"Experience is what you get right after you need it." - James C. Wofford

Armory is the startup I've always wanted to create. I'm applying everything I've learned over the past fifteen years from previous startups.

Below are some of those startup lessons explained as a series of Matryoshka Russian stacking dolls, with the customer sitting at the center, encompassed by product, company and tribe.

Build The Product Around The Customer. This sounds obvious, and I thought I knew how to listen to customers, but I've never done it like this before, and now I see companies of all sizes missing opportunities to build value around their customers' needs.

At Armory, we've talked to over 150 prospective customers since starting the company just five months ago. We have learned from them and found consistent pain points across multiple customers that we are addressing as we build the product. Importantly, we didn't write a single line of code until we'd completed 100 customer conversations. And I don't just mean quick conversations -- I mean thirty to sixty minute deep dives with the target customers, where all the founders took copious notes, dissected the responses after the call, and looked for patterns across calls. We'd often ask if we could record the call and then re-listen to it to ensure we didn't miss anything the first time. It's an intense process, something I've never done before in any previous startups, and it's an approach championed by co-founder Ben Mappen, our Chief Product Officer.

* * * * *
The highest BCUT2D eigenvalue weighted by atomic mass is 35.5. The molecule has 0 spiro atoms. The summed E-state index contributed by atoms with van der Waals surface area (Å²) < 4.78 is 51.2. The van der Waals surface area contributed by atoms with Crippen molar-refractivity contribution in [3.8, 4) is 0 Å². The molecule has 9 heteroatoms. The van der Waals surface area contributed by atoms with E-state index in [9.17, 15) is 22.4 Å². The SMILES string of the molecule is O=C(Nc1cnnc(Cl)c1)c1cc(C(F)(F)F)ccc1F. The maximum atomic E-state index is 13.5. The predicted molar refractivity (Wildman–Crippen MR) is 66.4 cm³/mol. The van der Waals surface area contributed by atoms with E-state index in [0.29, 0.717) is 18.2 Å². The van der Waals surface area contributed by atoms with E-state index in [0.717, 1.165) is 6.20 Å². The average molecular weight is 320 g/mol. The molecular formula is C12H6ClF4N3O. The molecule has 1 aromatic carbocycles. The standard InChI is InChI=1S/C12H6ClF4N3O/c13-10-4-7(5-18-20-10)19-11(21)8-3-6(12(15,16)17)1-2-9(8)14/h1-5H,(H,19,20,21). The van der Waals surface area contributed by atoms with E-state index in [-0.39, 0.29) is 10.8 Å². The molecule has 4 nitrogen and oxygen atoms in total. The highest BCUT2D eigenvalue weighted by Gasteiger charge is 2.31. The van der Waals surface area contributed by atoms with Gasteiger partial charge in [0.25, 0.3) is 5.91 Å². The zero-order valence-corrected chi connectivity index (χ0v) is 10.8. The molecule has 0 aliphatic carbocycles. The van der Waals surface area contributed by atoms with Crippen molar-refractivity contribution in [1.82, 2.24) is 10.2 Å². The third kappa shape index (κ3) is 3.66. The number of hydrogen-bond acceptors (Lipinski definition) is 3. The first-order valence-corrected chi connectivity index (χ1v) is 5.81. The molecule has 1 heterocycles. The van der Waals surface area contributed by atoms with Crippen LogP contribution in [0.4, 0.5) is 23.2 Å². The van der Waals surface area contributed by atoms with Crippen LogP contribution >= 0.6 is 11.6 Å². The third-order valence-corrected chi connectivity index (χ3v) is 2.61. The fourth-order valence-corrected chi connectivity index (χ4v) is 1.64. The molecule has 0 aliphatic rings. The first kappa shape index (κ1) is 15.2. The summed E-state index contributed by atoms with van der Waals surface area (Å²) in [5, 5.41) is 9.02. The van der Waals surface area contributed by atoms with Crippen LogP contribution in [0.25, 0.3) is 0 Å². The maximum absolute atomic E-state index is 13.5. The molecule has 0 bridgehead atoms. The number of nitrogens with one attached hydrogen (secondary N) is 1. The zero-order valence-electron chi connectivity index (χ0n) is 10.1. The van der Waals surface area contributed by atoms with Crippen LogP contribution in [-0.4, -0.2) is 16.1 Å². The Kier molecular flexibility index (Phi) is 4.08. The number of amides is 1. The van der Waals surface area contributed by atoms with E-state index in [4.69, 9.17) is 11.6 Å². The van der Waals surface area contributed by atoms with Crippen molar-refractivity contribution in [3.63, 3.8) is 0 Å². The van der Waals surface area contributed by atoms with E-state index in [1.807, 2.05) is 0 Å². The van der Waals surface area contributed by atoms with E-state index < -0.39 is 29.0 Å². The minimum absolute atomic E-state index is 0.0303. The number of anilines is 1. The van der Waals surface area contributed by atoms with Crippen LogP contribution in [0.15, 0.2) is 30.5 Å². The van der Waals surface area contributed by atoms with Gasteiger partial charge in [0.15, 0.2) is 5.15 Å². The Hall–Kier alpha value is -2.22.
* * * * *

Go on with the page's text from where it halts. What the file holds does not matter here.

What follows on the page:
For example, here's something we learned in our first month that surprised me:

The Armory team increased deployment frequency by over 300x at a previous company where we worked together and we experienced how incredibly valuable it was to deploy faster. Faster deployments led to happier engineers because they could actually see their code running in production, it led to us working on parts of the codebase that hadn't been touched in a long time because there was less friction to actually ship an update, and it enabled the executive team to focus on getting an entirely new line of business started. In short, when we started Armory, we were sure that velocity would matter to every company because we knew how transformational it had been for us, and we were excited about starting a company to bring deployment velocity to other enterprises.